A Focus on Managing Change & Leadership Practices

Principal, Director, Dean... regardless of the title, school leaders are always striving to bring learning, teaching, and technology together for district-wide success. While working with schools and districts from across the country (and around the globe), the team at Atomic Learning has noticed some common themes on the minds of leaders at all levels, including increasing student engagement, enhancing teaching and learning, and ensuring school safety—among others.

To help, we've created specialized learning modules for leadership focused on on some of the most prominent issues facing education today, including:

https://cdn.atomiclearning.com/thumbnail/TID_5571.jpgEffective Walkthroughs
The walkthrough process is one of the most powerful tools an administrator can use to help improve instruction and learning. In this module, you will learn strategies for improving the walkthrough and evaluation process, and increasing effective feedback to teachers.

https://cdn.atomiclearning.com/thumbnail/5519.jpgEffective Leadership Teams
Whether you are looking to strengthen an existing team or build an effective staff of school leaders, this in-depth learning module focuses on understanding the critical components of a strong leadership team, breaking down the role the team plays, and improving communication.

https://cdn.atomiclearning.com/thumbnail/5506.jpgRTI for Data-Driven Instruction
An effective RTI program maximizes time while focusing on data and differentiated instruction. This module details a system using a single skill focus with data sheets to keep collaboration and instruction centered on student growth.


Evaluating Technology Resources
With so many resources and tools available, but what tools are worth the money and which will have the greatest impact on instruction and student learning? This module focuses on strategies for effectively evaluate available resources and tools, including a checklist for use when items are requested.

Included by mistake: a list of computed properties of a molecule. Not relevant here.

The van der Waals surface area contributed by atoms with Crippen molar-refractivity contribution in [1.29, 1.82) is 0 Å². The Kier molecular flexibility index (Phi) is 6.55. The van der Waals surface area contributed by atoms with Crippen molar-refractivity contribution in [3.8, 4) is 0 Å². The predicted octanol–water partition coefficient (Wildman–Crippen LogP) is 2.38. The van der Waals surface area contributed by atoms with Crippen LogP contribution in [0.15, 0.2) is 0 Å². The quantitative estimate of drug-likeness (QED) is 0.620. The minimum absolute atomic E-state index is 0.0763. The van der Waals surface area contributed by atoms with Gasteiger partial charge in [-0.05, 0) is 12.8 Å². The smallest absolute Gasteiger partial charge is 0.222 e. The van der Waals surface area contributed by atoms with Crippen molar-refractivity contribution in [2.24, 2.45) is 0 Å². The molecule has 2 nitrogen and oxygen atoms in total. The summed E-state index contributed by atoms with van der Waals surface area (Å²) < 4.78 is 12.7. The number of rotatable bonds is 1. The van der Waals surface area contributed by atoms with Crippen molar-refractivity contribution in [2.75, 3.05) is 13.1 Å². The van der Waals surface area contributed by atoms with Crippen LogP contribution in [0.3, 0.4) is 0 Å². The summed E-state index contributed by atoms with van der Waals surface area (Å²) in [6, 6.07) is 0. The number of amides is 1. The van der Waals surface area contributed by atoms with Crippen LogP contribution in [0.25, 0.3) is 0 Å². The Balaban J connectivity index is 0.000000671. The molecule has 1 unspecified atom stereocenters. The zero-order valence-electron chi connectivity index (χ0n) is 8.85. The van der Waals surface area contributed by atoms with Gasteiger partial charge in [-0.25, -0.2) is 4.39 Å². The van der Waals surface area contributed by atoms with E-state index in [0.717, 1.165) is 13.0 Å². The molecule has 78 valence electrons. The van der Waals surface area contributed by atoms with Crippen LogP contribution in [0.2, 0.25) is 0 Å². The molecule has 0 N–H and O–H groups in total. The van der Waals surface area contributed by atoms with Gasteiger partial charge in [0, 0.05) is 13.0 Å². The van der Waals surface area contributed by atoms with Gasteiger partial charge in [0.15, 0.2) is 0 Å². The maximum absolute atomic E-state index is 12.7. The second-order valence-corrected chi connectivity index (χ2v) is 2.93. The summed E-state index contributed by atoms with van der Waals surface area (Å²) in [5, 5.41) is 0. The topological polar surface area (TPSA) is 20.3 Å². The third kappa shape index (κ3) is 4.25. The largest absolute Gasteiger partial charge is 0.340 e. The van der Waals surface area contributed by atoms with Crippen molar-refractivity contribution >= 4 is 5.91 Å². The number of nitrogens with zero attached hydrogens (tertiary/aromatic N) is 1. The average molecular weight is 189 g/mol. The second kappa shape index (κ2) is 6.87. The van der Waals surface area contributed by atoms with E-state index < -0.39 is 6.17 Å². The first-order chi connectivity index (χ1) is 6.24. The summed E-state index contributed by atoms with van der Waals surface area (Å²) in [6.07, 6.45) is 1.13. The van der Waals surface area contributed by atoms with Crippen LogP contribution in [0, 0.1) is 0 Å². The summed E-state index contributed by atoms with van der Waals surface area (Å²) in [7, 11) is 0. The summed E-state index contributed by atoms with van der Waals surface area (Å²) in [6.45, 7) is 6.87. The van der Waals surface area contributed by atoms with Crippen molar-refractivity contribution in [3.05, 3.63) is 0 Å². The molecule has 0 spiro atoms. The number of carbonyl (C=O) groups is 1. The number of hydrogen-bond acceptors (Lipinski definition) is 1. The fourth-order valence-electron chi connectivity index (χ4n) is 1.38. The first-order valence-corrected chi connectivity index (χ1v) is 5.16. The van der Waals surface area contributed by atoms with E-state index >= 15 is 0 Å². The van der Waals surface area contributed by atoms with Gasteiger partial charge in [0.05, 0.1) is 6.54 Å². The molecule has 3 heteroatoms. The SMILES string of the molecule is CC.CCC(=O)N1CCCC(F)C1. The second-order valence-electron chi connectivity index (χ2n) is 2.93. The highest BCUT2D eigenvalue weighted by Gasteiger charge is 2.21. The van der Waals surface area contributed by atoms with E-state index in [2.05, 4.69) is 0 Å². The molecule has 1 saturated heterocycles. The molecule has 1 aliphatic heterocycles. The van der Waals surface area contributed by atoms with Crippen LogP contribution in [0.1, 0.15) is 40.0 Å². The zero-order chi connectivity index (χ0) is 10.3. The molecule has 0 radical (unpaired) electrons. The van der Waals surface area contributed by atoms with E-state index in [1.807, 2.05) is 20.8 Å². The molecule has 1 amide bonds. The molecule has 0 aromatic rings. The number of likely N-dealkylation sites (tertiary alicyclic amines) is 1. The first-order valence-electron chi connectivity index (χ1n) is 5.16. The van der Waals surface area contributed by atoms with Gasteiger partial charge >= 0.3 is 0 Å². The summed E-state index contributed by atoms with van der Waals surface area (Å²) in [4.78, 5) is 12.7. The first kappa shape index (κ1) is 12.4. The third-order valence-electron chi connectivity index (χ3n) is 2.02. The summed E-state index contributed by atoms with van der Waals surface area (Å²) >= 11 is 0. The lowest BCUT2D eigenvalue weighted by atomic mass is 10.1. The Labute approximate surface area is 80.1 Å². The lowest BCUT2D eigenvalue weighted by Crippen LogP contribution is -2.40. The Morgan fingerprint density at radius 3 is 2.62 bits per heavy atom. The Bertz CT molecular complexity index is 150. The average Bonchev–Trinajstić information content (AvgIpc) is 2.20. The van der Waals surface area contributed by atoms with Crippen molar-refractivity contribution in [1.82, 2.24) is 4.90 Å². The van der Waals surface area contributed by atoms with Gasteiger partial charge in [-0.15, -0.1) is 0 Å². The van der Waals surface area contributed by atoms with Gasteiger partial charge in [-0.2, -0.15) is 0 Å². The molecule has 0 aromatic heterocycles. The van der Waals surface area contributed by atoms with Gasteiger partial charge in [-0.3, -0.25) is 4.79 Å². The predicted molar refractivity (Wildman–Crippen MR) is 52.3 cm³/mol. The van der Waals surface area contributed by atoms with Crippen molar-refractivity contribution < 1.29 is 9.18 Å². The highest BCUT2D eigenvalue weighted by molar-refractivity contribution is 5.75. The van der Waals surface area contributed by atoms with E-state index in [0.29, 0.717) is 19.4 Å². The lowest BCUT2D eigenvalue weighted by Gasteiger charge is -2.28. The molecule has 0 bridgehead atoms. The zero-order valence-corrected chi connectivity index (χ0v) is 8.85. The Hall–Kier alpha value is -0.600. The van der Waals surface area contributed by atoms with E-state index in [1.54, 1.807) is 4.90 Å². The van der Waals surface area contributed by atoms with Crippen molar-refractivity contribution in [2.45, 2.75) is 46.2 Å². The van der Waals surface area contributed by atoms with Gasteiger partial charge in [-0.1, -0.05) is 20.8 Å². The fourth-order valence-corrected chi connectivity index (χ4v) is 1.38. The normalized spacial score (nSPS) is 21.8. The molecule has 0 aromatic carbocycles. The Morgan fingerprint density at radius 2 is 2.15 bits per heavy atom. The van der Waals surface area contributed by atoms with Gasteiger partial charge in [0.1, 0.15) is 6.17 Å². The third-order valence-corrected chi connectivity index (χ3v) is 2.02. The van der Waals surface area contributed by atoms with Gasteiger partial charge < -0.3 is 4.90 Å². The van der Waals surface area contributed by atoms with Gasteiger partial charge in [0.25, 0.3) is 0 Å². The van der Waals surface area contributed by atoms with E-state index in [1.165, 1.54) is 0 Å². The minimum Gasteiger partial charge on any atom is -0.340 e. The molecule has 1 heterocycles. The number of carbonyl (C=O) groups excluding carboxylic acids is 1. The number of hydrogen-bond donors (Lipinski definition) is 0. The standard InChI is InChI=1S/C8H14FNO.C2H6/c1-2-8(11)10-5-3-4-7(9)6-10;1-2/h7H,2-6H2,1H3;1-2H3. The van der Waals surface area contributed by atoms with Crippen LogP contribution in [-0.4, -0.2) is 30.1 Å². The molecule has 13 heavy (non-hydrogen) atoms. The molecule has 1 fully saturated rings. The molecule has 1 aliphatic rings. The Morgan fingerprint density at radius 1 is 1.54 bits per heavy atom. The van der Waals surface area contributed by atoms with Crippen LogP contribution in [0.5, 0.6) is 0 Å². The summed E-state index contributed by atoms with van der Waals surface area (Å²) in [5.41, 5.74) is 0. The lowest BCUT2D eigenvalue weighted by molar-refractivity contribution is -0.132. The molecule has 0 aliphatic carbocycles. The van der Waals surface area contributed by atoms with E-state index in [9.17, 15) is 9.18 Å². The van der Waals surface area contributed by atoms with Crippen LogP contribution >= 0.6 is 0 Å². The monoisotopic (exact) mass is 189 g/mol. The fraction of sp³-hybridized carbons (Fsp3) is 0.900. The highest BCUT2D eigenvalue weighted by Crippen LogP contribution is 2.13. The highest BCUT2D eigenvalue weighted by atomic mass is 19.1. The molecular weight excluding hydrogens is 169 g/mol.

https://cdn.atomiclearning.com/thumbnail/rtc_A04_04.jpgOvercoming Resistance to Change
This module on change management explores why people are resistant to change, why resistance to change is a natural human response, and how individuals and leaders can best address this resistance to improve the odds of success. Also included, is discussion around the common reasons changes fail.

https://cdn.atomiclearning.com/thumbnail/HCD_358_how_do_i_make_a_threat_assessment_thm.jpgPersonal Safety Awareness
Developed by former Navy SEALs, these highly-specialized learning resources draw upon their combined expertise to help ensuring learners know how to trust their instincts, increase their observation skills, and develop an action plan for when faced with potential threats.


And these are just a small sampling.

Be sure to check out hundreds of other courses by logging in or setting up 7-day trial access.

How Hoonuit Can Benefit Your District: Leadership

Hoonuit by Atomic Learning offers professional learning designed to meet the unique needs of schools and districts—including top concerns that school leaders, as well as school board members, may have.

We've gathered a few of our favorites, that we thought you might be interested in:

School Leaders:
Address top concerns around student engagement, teaching, safety, and more with online professional learning on:
   -  Effective Walkthroughs
   -  Evaluating Technology Resources
   -  An RTI Process for Data-Driven Instruction

School Board Members:
Stay current on important education topics that support existing initiatives, such as: